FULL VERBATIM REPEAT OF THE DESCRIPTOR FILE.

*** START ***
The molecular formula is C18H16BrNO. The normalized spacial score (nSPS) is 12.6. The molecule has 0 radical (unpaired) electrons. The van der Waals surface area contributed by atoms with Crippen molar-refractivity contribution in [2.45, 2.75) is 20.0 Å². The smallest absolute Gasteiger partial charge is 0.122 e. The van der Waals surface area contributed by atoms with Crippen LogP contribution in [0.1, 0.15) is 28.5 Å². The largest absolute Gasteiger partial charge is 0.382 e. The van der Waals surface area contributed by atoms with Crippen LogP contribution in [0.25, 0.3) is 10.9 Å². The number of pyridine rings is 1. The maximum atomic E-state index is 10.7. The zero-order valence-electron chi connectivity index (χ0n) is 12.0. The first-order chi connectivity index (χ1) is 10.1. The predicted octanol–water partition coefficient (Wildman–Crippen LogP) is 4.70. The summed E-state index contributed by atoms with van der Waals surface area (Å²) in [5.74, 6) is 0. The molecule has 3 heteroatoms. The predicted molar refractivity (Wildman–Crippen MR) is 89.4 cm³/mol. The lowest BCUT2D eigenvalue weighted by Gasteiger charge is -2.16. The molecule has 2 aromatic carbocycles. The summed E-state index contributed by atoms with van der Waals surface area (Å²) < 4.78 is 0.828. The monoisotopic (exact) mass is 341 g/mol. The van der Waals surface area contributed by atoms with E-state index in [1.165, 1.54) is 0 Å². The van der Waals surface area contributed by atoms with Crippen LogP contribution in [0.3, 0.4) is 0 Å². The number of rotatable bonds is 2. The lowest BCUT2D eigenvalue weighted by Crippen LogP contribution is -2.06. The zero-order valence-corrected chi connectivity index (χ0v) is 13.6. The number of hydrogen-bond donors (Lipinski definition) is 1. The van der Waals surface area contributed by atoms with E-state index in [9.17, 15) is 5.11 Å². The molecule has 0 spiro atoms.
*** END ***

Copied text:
The molecular formula is C18H16BrNO. The normalized spacial score (nSPS) is 12.6. The molecule has 0 radical (unpaired) electrons. The van der Waals surface area contributed by atoms with Crippen molar-refractivity contribution in [2.45, 2.75) is 20.0 Å². The smallest absolute Gasteiger partial charge is 0.122 e. The van der Waals surface area contributed by atoms with Crippen LogP contribution in [0.1, 0.15) is 28.5 Å². The largest absolute Gasteiger partial charge is 0.382 e. The van der Waals surface area contributed by atoms with Crippen LogP contribution in [0.25, 0.3) is 10.9 Å². The number of pyridine rings is 1. The maximum atomic E-state index is 10.7. The zero-order valence-electron chi connectivity index (χ0n) is 12.0. The first-order chi connectivity index (χ1) is 10.1. The predicted octanol–water partition coefficient (Wildman–Crippen LogP) is 4.70. The summed E-state index contributed by atoms with van der Waals surface area (Å²) in [5.74, 6) is 0. The molecule has 3 heteroatoms. The predicted molar refractivity (Wildman–Crippen MR) is 89.4 cm³/mol. The lowest BCUT2D eigenvalue weighted by Gasteiger charge is -2.16. The molecule has 2 aromatic carbocycles. The summed E-state index contributed by atoms with van der Waals surface area (Å²) < 4.78 is 0.828. The monoisotopic (exact) mass is 341 g/mol. The van der Waals surface area contributed by atoms with E-state index in [1.165, 1.54) is 0 Å². The van der Waals surface area contributed by atoms with Crippen LogP contribution in [0.3, 0.4) is 0 Å². The number of rotatable bonds is 2. The lowest BCUT2D eigenvalue weighted by Crippen LogP contribution is -2.06. The zero-order valence-corrected chi connectivity index (χ0v) is 13.6. The number of hydrogen-bond donors (Lipinski definition) is 1. The van der Waals surface area contributed by atoms with E-state index in [9.17, 15) is 5.11 Å². The molecule has 0 spiro atoms.